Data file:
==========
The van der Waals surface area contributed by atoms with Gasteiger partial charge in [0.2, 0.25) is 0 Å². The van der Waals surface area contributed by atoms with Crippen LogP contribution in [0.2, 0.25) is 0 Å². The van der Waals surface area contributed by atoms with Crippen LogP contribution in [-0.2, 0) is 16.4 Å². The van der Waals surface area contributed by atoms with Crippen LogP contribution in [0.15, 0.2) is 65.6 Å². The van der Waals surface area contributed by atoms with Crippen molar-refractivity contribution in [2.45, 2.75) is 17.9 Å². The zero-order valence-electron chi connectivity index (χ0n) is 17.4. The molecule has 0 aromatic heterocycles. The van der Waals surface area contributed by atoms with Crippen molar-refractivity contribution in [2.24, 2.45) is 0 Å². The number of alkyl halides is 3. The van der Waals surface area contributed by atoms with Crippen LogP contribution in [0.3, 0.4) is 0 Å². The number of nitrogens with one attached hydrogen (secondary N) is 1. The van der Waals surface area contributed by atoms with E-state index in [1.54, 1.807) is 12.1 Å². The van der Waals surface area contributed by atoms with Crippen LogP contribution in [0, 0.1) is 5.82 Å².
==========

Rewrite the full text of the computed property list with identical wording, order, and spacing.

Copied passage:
The van der Waals surface area contributed by atoms with Gasteiger partial charge in [0.2, 0.25) is 0 Å². The van der Waals surface area contributed by atoms with Crippen LogP contribution in [0.2, 0.25) is 0 Å². The van der Waals surface area contributed by atoms with Crippen LogP contribution in [-0.2, 0) is 16.4 Å². The van der Waals surface area contributed by atoms with Crippen LogP contribution in [0.15, 0.2) is 65.6 Å². The van der Waals surface area contributed by atoms with Crippen molar-refractivity contribution in [2.45, 2.75) is 17.9 Å². The zero-order valence-electron chi connectivity index (χ0n) is 17.4. The molecule has 0 aromatic heterocycles. The van der Waals surface area contributed by atoms with Crippen molar-refractivity contribution in [2.24, 2.45) is 0 Å². The number of alkyl halides is 3. The van der Waals surface area contributed by atoms with Crippen LogP contribution in [0.3, 0.4) is 0 Å². The number of nitrogens with one attached hydrogen (secondary N) is 1. The van der Waals surface area contributed by atoms with E-state index in [1.54, 1.807) is 12.1 Å². The van der Waals surface area contributed by atoms with Crippen LogP contribution in [0, 0.1) is 5.82 Å².